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Today I finally edited some data I've had for a while. It's a widefield shot (50mm prime lens) that was used on a modified Canon 600D. The end result is about 50 x 3 minute exposures, ISO 800 f/3.5. It was also shot with an IDAS D2 light pollution suppression filter riding atop an iOptron SkyGuider Pro. The Eastern skies when I shot this are full of street lights so there were some nasty gradients.
I also realised that the camera lens pulls itself in when the camera is switched off, which meant that even though I'd taped the focus ring down, my focus had changed and I couldn't use flat frames anymore, resulting in the horrible dust motes. Ah well, show must go on! Speaking of flat frames, I have a video on them on my YouTube channel and a post on my website.
I hope you enjoy the photo. It was actually quite difficult to process in a way that doesn't destroy any details in Andromeda. Also, because it wasn't dithered there's a lot of walking noise in the image that also ruined definition.
Just... appreciate it from afar, and don't zoom in! 😂
By stepping beyond
I've had 3 new mounts since after Xmas last year and it has been a real pita trying to get the first to mounts to operate correctly with my Sgp Software . March rolled in and I had lost too much time trying to get the 1st 2 mounts to do the job . I dipped back in the kitty and got an AVX straight out of the box took me to galaxies FAR FAR AWAY, WOOHOO! I've been trying to process the galaxy for a mount and match it with my archived data and finally I'm getting somewhere.
I've created my own darks library for my ASI1600mm Pro. Various gains and various exposure times all at -10 Celsius.
I'm just wondering what people do with them? Once you've taken darks and processed an image you get your master darks.
Do you guys just keep the master dark, in a master darks library, or do you process your darks again each time you stack a new image?
I'm just thinking to save storage, could I discard the dark sub frames and just keep the masters? I don't want to throw them away if that is wrong though.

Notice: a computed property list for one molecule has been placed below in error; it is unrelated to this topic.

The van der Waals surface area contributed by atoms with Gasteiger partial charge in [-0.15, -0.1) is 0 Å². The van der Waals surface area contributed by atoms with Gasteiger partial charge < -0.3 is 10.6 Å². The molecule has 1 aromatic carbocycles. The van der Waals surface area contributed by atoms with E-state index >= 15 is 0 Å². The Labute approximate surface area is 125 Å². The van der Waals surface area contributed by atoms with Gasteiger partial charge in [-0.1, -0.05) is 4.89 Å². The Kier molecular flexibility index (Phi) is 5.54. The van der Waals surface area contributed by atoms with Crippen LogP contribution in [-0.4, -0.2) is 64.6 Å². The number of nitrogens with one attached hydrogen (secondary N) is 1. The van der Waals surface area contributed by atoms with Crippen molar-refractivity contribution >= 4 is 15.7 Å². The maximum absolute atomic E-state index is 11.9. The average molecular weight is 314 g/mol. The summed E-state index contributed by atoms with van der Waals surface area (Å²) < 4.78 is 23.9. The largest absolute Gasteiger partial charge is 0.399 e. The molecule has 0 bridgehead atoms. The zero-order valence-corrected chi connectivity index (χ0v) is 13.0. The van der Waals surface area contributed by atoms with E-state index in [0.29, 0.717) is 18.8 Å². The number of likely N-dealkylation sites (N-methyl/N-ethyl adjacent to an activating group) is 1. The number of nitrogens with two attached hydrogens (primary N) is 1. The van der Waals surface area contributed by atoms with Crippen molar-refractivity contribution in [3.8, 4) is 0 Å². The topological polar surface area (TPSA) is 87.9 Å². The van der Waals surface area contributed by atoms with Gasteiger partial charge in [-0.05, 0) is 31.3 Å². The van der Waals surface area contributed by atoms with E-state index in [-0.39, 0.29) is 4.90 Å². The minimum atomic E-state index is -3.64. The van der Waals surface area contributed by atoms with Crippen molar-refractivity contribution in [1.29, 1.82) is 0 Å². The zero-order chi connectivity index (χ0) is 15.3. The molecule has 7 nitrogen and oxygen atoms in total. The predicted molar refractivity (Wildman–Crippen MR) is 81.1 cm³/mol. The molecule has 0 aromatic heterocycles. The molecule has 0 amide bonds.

Also, with this camera I take dark flats rather than bias frames. Because the scope is covered, do I need to do dark flats each time I take flats?
I have an even illuminated flat box which I always use at the same exposure lengths. I guess the only thing that could vary is the gain value.
I understand the need for flats every time you change focus, for each filter etc., but if I'm using the same exposure time can I just use a previous set of dark flats as long as the camera settings are the same?
If this is possible, can I then create a dark flats library for any difference in gain values? Not sure if I gain values affect dark flats though.
I've read that back, and that's a lot of questions! All help greatly received.
Since I am very new to this, I struggle a lot. Especially when observing planets and also recently deep sky objects. My telescope is an amateur telescope and its almost 11 years old (The telescope was re used a year ago). During summer of last year I took photos of Saturn,Jupiter and a month ago took photos of Venus and Mars. About 2 days ago I stumbled upon a new thing in the sky, (Unfortunately, I didn't take a picture). It definitely was in the Orion constellation as I had observed Betelgeuse and the 3 stars that were close to each other. After a couple of minutes later I saw 2 stars next to each other and another two which were on top of the other star, surrounding these set of stars were a blue-ish and grey-ish colour at the same time. I had done some research and many people told me it was the trapezium cluster found in Orion. I honestly don't know. Any ideas? Thanks.